We do indeed believe that those who are educated in whole or in part by the church, are more likely to feel their obligation to aid in educating others. They know from experience the embarrassments and trials of a poor young man struggling to prepare himself for the gospel ministry: and he must be destitute indeed of common human sympathy, who does not feel for others in the same circumstances in which he once was. We may say it is the duty of every man to pity and relieve the stranger in distress; but we cannot make the same appeal to every one that was made to the Israelite: "Thou shalt not oppress a stranger, for ye know the heart of a stranger, seeing ye were strangers in the land of Egypt."

From these remarks every reader may judge for himself how far our views differ from the resolution of the Assembly's board. And if they do differ, we have not charged ourselves with the task of reconciling them. We are happy, however, to notice that the Assembly's board recognises the principle that "the church as a moral parent ought to provide for the education of such of her sons as are indigent, and at the same time will probably become her faithful servants in the ministry of reconciliation." And after this declaration we cannot suppose that they consider their "benefaction" pre

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cisely as a debt or loan, which must in justice be repaid in kind as soon as the beneficiary is able; leaving him no right to judge whether the claims of education are more imperious than any other and every other.

But between the resolution of the Board of Education and the principles of the American Education Society, there is this remarkable difference. The board do not hold their beneficiaries as bondsmen perfectly dependent on their pleasure, liable to have their secular concerns inspected and examined, so that it may be known whether or not they are able to pay their debt. If a corporation will not leave it to a man's conscience to say when he is able to pay the money he has borrowed; if they must have a legal bond, and assume the right of judging of his worldly circumstances, they certainly ought to examine how he lives; whether he is economical; and whether he has not more than is necessary for his immediate support. All creditors have this power, and we cannot see how those who charge themselves with the responsibility of judging when their debtor ought to pay, can perform their duties unless they exercise this power. If they cannot trust to the conscience of a minister of the gospel to pay his debt when he is able, they ought not to trust to his word when he says he is unable: they ought to examine for themselves. We are perfectly sure that the present directors of the American Education Society will never think of adopting measures so odious. Yet when we are looking at the extent of their power, every thing that they may lawfully do, and every thing necessary to the faithful execution of their trust, may fairly be brought into view.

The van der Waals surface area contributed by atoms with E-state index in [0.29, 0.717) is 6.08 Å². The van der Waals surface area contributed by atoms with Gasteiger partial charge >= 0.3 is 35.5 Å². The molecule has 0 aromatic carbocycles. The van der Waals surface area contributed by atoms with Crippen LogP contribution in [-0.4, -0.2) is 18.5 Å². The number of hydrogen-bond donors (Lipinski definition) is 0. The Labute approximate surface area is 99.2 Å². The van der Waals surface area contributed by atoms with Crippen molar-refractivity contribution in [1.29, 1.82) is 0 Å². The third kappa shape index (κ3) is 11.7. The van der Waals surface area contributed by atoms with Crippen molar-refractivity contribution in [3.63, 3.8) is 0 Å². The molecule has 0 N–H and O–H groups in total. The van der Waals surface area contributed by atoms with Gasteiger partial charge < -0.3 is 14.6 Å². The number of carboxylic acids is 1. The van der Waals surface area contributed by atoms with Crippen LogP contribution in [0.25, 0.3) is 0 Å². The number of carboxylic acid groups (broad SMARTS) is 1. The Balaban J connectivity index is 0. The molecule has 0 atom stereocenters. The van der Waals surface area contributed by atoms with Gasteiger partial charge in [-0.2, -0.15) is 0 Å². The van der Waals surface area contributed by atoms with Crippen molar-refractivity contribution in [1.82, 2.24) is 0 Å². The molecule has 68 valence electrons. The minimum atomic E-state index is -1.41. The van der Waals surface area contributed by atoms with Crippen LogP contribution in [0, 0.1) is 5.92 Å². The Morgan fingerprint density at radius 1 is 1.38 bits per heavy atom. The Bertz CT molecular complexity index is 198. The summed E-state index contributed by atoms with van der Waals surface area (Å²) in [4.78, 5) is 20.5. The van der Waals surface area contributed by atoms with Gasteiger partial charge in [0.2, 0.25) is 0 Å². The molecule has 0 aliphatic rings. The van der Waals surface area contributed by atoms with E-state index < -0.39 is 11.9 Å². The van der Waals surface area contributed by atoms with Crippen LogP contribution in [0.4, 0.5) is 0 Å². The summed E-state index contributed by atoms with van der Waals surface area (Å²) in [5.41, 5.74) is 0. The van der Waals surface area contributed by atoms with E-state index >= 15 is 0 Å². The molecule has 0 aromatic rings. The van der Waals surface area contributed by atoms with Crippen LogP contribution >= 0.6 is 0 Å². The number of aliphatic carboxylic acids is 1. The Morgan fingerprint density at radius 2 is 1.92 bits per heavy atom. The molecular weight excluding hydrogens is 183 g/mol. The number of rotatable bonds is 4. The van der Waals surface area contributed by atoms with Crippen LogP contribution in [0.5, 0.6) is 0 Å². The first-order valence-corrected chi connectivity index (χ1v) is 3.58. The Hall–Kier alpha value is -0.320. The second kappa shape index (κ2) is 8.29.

We are reminded, page 38, of our misapprehension in stating the principal reasons which led the directors to adopt the system of loans instead of a system of entire charity. It is possible we may have been in an error on this point. And since we are assured it is an error, we admit the correction, and have only to say that it was unintentional. Still we are at a loss to see how loans can have a happy effect on the character of those patronised. Look at the operation of the loaning system during the period of preparatory studies. If the beneficiary be constitutionally imprudent, regardless (as some good men are) of remote consequences in pecuniary concerns, the fact that the money in his possession is borrowed, and that he is bound to pay it at some future day, will have no effect in restraining him from extravagance.